Boy Lee had on a number of occasions, been side tracked by the voices that would steer him in abusive directions. Being born both a child with special learning needs, while battling mental illness at the same time, proved to be too much for Ms. Lizzie to bear. You see, both were trapped in a real world with real issues. She did not have the means to provide for him the way she wanted to, and he, trapped in two worlds, special needs and mental illness, capped atop the reality of funding streams and political aisles that tossed his support from one fiscal year to the next, never really knew when one journey would end and another would begin.
You see, Boy Lee- as his family called James, had a difficult time distinguishing between right and wrong. Mood swings prompted behaviors that were dangerously out of control, even with the meds he would take, on time, as instructed with no room for error. Homes for wayward boys and other children were sought after for his care. It was summer time every year and with it came the family’s anticipation of Boy Lee’s arrival… back home, to be with his family. The hope was “this time” he would “act better” and fits of rage and anger would be replaced with love for his mother and his family.
One early morning a little girl awakened to an environment that had been made hostile that same night. Rural life and poverty were among the many challenges Ms. Lizzie faced trying to raise Boy Lee alone, as a single mother. There were no separate quarters to rest back then so in that room that night was Ms. Lizzie, the little girl and Boy Lee. He was in his own bed just across the room and Ms. Lizzie and the little girl all tucked in for a night’s rest, was confronted by the illness that tugged at his mind and caused him to strike and injure Ms. Lizzie.
That night Boy Lee and Ms. Lizzie had a terrible fight and once again Boy Lee had to be sent away. Sadness loomed for days. You would have thought the family was accustomed to his ranting, but they were not. It was love for a son and a family member that kept discontentment alive and hope for treatment Boy Lee so desperately needed, and Ms. Lizzie could not afford. She lived in a poverty place. Her skills were agricultural- farming based. Her community of skills could not earn her what she needed to personalize his care or keep him off of public supports. Poverty is just not a “personal” issue; it is a community, state, national issue. There are places of persistent poverty that hold hostage those who live there. They have neither the means nor the ability for real change. Just like Ms. Lizzie, there are moms and dads and families and communities struggling with the trials of mental illness defying its consumption of their loved one with a dependence on public supports to help.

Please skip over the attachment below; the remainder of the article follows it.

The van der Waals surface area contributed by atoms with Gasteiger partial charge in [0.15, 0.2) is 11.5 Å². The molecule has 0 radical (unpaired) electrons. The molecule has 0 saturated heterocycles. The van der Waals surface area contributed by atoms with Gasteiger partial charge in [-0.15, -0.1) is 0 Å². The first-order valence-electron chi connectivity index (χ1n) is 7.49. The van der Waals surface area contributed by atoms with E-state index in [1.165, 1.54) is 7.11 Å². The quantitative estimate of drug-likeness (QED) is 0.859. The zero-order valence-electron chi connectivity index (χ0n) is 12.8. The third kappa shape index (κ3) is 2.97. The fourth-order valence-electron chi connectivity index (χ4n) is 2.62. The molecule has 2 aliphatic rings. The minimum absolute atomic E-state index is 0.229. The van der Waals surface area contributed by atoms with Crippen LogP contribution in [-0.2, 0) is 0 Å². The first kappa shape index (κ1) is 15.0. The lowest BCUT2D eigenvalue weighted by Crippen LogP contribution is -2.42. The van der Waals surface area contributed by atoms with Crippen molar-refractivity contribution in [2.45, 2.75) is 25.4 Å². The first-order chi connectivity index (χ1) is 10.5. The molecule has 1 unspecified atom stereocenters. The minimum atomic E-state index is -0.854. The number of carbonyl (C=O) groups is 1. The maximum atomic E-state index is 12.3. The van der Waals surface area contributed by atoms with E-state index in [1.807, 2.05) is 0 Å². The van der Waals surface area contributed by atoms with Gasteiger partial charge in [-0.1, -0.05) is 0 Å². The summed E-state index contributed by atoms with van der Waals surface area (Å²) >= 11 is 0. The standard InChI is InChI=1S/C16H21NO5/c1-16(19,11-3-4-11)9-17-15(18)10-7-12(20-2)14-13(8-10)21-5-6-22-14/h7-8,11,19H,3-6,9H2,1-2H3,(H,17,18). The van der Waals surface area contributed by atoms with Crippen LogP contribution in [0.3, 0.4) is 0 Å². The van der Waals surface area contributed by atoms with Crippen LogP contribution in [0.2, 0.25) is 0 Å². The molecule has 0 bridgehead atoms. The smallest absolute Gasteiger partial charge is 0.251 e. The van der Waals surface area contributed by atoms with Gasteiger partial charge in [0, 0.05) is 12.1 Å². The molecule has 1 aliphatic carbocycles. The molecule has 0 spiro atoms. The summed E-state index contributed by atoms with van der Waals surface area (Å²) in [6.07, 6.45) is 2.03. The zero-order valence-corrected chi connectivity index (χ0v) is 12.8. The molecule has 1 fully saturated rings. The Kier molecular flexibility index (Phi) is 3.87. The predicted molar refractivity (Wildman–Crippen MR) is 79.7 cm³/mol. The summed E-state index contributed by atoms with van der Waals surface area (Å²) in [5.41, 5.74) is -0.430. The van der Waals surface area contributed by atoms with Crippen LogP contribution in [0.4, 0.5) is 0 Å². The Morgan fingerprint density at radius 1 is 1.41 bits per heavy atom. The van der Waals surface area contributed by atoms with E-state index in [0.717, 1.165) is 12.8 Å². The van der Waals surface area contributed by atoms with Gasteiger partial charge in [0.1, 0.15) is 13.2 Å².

The options for support were few. With each decision made to send him to a group home or other mental health facility was complicated by his learning disability. So little was known back then about how to best treat Boy Lee. Best practices were a loose conglomeration of experiences coupled with laws and regulations that had to be attended to in the absence of “better” practices.
Just think, if that night had repeats that were limitless, what might have happened? Appropriations in support of places that cared for Boy Lee saved Ms. Lizzie’s life and the life of that little girl that lay resting in an unknown world of violence that had taken place around her as she slept. Not only were they saved, but so were the others that lived in that home; some were kids. Then consider the public danger. Boy Lee was known to want to fight and steal and harm others. What would have been his final bed and the cost? His life; charging at a police officer with his fits of rage? Or, would it have been, more likely than not, without community-based intervention, a prison quarter paid for by taxpayers at a rate far greater than the group homes he floated through and finally had to call home.